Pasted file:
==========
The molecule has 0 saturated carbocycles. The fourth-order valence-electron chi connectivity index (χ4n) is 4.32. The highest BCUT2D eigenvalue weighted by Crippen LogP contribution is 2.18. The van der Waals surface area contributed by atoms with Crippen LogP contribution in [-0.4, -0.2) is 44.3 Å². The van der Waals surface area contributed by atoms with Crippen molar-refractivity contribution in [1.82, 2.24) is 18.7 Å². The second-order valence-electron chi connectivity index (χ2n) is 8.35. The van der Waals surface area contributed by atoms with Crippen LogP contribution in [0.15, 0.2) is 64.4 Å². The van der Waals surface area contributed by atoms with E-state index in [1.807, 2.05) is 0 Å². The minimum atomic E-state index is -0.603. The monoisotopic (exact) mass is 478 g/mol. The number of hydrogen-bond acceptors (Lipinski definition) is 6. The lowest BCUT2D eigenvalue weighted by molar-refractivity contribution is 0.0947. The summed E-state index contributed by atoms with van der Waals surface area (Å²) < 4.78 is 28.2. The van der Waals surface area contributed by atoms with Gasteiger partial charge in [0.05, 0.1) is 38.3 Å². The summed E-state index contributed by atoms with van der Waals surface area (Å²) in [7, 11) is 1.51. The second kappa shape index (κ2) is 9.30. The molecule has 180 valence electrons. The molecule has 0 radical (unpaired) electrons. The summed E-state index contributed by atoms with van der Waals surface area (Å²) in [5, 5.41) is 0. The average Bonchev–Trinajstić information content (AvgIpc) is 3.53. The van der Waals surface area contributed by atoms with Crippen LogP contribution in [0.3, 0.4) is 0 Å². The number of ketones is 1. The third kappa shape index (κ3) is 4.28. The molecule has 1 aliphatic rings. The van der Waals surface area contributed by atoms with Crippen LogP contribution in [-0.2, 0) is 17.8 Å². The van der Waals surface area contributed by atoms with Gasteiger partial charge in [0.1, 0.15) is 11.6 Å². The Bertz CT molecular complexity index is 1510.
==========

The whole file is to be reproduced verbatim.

The molecule has 0 saturated carbocycles. The fourth-order valence-electron chi connectivity index (χ4n) is 4.32. The highest BCUT2D eigenvalue weighted by Crippen LogP contribution is 2.18. The van der Waals surface area contributed by atoms with Crippen LogP contribution in [-0.4, -0.2) is 44.3 Å². The van der Waals surface area contributed by atoms with Crippen molar-refractivity contribution in [1.82, 2.24) is 18.7 Å². The second-order valence-electron chi connectivity index (χ2n) is 8.35. The van der Waals surface area contributed by atoms with Crippen LogP contribution in [0.15, 0.2) is 64.4 Å². The van der Waals surface area contributed by atoms with E-state index in [1.807, 2.05) is 0 Å². The minimum atomic E-state index is -0.603. The monoisotopic (exact) mass is 478 g/mol. The number of hydrogen-bond acceptors (Lipinski definition) is 6. The lowest BCUT2D eigenvalue weighted by molar-refractivity contribution is 0.0947. The summed E-state index contributed by atoms with van der Waals surface area (Å²) < 4.78 is 28.2. The van der Waals surface area contributed by atoms with Gasteiger partial charge in [0.05, 0.1) is 38.3 Å². The summed E-state index contributed by atoms with van der Waals surface area (Å²) in [7, 11) is 1.51. The second kappa shape index (κ2) is 9.30. The molecule has 180 valence electrons. The molecule has 0 radical (unpaired) electrons. The summed E-state index contributed by atoms with van der Waals surface area (Å²) in [5, 5.41) is 0. The average Bonchev–Trinajstić information content (AvgIpc) is 3.53. The van der Waals surface area contributed by atoms with Crippen LogP contribution in [0.3, 0.4) is 0 Å². The number of ketones is 1. The third kappa shape index (κ3) is 4.28. The molecule has 1 aliphatic rings. The van der Waals surface area contributed by atoms with Crippen LogP contribution in [-0.2, 0) is 17.8 Å². The van der Waals surface area contributed by atoms with Gasteiger partial charge in [0.1, 0.15) is 11.6 Å². The Bertz CT molecular complexity index is 1510.